the skin. He had muscles, but they made no display like his
opponent's. What the audience neglected to see was the deep
chest. Nor could it guess the toughness of the fiber of the
flesh, the instantaneousness of the cell explosions of the
muscles, the fineness of the nerves that wired every part of
him into a spendid fighting mechanism. All the audience saw was
a brown-skinned boy of eighteen with what seemed the body of a
boy. With Danny it was different. Danny was a man of
twenty-four, and his body was a man's body. The contrast was
still more striking as they stood together in the center of the
ring receiving the referee's last instructions.

Rivera noticed Roberts sitting directly behind the newspaper
men. He was drunker than usual, and his speech was
correspondingly slower.

"Take it easy, Rivera," Roberts drawled.

"He can't kill you, remember that. He'll rush you at the
go-off, but don't get rattled. You just and stall, and clinch.
He can't hurt cover up, much. Just make believe to yourself
that he's choppin' out on you at the trainin' quarters."

Rivera made no sign that he had heard.

"Sullen little devil," Roberts muttered to the man next to him.
"He always was that way."

But Rivera forgot to look his usual hatred. A vision of
countless rifles blinded his eyes. Every face in the aidience,
far as he could see, to the high dollar-seats, was transformed
into a rifle. And he saw the long Mexican border arid and
sun-washed and aching, and along it he saw the ragged bands
that delayed only for the guns.

Back in his corner he waited, standing up. His seconds had
crawled out through the ropes, taking the canvas stool with
them. Diagonally across the squared ring, Danny faced him. The
gong struck, and the battle was on. The audience howled its
delight. Never had it seen a battle open more convincingly. The
papers were right. It was a grudge fight. Three-quarters of the
distance Danny covered in the rush to get together, his
intention to eat up the Mexican lad plainly advertised. He
assailed with not one blow, nor two, nor a dozen. He was a
gyroscope of blows, a whirlwind of destruction. Rivera was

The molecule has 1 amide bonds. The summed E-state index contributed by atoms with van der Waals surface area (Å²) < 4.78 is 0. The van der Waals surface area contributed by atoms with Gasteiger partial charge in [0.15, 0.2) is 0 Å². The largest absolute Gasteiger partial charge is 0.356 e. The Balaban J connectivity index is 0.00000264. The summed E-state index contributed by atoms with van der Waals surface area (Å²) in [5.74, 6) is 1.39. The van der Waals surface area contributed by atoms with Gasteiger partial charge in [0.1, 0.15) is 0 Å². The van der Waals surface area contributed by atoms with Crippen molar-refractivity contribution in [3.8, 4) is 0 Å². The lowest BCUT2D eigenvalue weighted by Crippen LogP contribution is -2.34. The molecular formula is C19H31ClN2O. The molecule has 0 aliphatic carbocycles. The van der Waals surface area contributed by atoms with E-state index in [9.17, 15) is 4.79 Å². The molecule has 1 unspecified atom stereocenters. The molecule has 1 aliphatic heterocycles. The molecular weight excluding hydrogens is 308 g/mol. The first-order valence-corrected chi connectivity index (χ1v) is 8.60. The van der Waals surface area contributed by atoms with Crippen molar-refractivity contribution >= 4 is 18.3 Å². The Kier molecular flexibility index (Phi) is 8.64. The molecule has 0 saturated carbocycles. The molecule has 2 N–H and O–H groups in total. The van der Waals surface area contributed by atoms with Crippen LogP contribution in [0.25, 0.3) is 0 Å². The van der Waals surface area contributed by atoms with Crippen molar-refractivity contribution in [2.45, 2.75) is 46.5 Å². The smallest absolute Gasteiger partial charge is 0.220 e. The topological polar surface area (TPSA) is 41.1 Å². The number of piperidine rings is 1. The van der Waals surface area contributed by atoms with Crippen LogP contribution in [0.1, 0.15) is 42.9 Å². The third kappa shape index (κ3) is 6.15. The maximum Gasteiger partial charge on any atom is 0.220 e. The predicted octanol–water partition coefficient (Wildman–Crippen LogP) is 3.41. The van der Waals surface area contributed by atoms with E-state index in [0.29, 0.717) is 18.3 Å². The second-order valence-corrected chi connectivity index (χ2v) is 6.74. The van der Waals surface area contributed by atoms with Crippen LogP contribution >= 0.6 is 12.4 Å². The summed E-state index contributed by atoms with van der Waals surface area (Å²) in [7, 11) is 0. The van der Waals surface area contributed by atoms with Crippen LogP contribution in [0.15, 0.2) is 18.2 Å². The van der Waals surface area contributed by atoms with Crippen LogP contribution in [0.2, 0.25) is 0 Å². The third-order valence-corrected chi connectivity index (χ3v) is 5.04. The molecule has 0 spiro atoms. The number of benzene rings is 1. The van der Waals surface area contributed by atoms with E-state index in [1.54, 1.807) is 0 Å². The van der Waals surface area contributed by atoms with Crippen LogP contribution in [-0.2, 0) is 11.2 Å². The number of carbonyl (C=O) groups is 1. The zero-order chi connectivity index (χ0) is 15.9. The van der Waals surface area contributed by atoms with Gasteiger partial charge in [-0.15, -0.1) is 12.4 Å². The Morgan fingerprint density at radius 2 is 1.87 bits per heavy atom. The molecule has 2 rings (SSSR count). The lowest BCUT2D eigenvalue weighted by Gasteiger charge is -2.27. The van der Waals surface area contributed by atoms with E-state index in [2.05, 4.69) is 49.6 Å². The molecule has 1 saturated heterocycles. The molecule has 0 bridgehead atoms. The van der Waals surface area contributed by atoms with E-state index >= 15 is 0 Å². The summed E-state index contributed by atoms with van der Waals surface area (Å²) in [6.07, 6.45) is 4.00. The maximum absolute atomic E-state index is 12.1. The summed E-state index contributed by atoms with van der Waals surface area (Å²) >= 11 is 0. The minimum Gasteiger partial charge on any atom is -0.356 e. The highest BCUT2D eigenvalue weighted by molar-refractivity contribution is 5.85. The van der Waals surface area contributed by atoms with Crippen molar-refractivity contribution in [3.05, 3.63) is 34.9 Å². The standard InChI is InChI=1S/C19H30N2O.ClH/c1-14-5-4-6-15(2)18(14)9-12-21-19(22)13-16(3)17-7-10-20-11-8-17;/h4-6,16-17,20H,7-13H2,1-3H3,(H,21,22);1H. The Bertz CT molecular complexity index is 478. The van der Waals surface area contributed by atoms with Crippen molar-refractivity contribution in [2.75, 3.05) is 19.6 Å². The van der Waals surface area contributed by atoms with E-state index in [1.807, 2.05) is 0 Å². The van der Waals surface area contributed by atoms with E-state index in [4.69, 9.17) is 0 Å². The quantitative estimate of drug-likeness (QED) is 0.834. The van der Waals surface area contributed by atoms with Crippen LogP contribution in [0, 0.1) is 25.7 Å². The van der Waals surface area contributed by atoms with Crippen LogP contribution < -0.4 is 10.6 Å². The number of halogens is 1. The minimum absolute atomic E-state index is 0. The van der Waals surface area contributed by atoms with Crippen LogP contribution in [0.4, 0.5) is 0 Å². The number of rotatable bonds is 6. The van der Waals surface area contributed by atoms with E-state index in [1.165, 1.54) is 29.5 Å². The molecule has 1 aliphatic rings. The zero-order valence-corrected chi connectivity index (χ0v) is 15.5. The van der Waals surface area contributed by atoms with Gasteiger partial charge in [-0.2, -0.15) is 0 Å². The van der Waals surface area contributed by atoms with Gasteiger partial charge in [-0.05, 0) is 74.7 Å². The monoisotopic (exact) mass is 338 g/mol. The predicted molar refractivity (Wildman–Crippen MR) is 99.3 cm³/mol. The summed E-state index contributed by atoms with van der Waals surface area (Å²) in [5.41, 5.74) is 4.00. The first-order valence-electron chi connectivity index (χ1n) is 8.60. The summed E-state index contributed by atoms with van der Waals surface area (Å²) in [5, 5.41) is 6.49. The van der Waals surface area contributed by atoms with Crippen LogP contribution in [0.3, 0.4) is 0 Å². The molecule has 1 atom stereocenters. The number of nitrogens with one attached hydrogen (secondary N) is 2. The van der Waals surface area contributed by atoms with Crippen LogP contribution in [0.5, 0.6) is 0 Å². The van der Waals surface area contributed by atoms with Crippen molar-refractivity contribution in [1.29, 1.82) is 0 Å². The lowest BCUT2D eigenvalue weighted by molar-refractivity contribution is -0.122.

nowhere. He was overwhelmed, buried beneath avalanches of
punches delivered from every angle and position by a past
master in the art. He was overborne, swept back against the
ropes, separated by the referee, and swept back against the
ropes again.

It was not a fight. It was a slaughter, a massacre. Any
audience, save a prize fighting one, would have exhausted its
emotions in that first minute. Danny was certainly showing what
he could do--a splendid exhibition. Such was the certainty of
the audience, as well as its excitement and favoritism, that it
failed to take notice that the Mexican still stayed on his
feet. It forgot Rivera. It rarely saw him, so closely was he
enveloped in Danny's man-eating attack. A minute of this went
by, and two minutes. Then, in a separation, it caught a clear
glimpse of the Mexican. His lip was cut, his nose was bleeding.
As he turned and staggered into a clinch, the welts of oozing
blood, from his contacts with the ropes, showed in red bars.
across his back. But what the audience did not notice was that
his chest was not heaving and that his eyes were coldly burning
as ever. Too many aspiring champions, in the cruel welter of
the training camps, had practiced this man-eating attack on
him. He had learned to live through for a compensation of from
half a dollar a go up to fifteen dollars a week--a hard school,
and he was schooled hard.

Then happened the amazing thing. The whirling, blurring mix-up
ceased suddenly. Rivera stood alone. Danny, the redoubtable
Danny, lay on his back. His body quivered as consciousness
strove to return to it. He had not staggered and sunk down, nor
had he gone over in a long slumping fall. The right hook of
Rivera had dropped him in midair with the abruptness of death.
The referee shoved Rivera back with one hand, and stood over
the fallen gladiator counting the seconds. It is the custom of
prize-fighting audiences to cheer a clean knock-down blow. But
this audience did not cheer. The thing had been too unexpected.
It watched the toll of the seconds in tense silence, and
through this silence the voice of Roberts rose exultantly:

"I told you he was a two-handed fighter!"

By the fifth second, Danny was rolling over on his face, and
when seven was counted, he rested on one knee, ready to rise
after the count of nine and before the count of ten. If his
knee still touched the floor at "ten," he was considered